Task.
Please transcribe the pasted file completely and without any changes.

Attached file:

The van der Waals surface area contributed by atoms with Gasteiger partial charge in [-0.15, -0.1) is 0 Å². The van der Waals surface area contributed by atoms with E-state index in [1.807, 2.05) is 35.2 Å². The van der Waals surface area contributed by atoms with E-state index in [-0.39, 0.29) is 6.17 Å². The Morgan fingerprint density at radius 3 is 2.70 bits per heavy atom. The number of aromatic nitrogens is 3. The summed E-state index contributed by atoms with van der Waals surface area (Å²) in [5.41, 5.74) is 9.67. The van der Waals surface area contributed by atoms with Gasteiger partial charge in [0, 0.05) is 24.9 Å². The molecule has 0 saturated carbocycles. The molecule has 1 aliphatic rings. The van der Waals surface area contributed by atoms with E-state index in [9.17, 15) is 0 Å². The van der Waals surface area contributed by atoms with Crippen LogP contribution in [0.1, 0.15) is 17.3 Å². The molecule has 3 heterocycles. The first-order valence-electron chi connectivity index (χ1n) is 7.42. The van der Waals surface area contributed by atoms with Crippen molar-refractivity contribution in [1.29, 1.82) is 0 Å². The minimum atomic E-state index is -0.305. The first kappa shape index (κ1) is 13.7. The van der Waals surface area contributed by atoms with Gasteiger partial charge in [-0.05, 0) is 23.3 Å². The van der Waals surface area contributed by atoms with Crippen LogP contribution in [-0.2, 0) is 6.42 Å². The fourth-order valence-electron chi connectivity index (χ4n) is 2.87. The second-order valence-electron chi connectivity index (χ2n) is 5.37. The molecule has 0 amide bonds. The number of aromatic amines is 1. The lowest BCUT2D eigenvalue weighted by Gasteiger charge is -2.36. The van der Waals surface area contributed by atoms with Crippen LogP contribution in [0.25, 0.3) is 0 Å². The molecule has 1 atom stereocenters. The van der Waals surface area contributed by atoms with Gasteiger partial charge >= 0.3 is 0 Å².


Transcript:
The van der Waals surface area contributed by atoms with Gasteiger partial charge in [-0.15, -0.1) is 0 Å². The van der Waals surface area contributed by atoms with E-state index in [1.807, 2.05) is 35.2 Å². The van der Waals surface area contributed by atoms with E-state index in [-0.39, 0.29) is 6.17 Å². The Morgan fingerprint density at radius 3 is 2.70 bits per heavy atom. The number of aromatic nitrogens is 3. The summed E-state index contributed by atoms with van der Waals surface area (Å²) in [5.41, 5.74) is 9.67. The van der Waals surface area contributed by atoms with Gasteiger partial charge in [0, 0.05) is 24.9 Å². The molecule has 0 saturated carbocycles. The molecule has 1 aliphatic rings. The van der Waals surface area contributed by atoms with E-state index in [9.17, 15) is 0 Å². The van der Waals surface area contributed by atoms with Crippen LogP contribution in [0.1, 0.15) is 17.3 Å². The molecule has 3 heterocycles. The first-order valence-electron chi connectivity index (χ1n) is 7.42. The van der Waals surface area contributed by atoms with Crippen molar-refractivity contribution in [1.29, 1.82) is 0 Å². The minimum atomic E-state index is -0.305. The first kappa shape index (κ1) is 13.7. The van der Waals surface area contributed by atoms with Gasteiger partial charge in [-0.05, 0) is 23.3 Å². The van der Waals surface area contributed by atoms with Crippen LogP contribution in [-0.2, 0) is 6.42 Å². The fourth-order valence-electron chi connectivity index (χ4n) is 2.87. The second-order valence-electron chi connectivity index (χ2n) is 5.37. The molecule has 0 amide bonds. The number of aromatic amines is 1. The lowest BCUT2D eigenvalue weighted by Gasteiger charge is -2.36. The van der Waals surface area contributed by atoms with Crippen LogP contribution in [0.25, 0.3) is 0 Å². The molecule has 1 atom stereocenters. The van der Waals surface area contributed by atoms with Gasteiger partial charge >= 0.3 is 0 Å².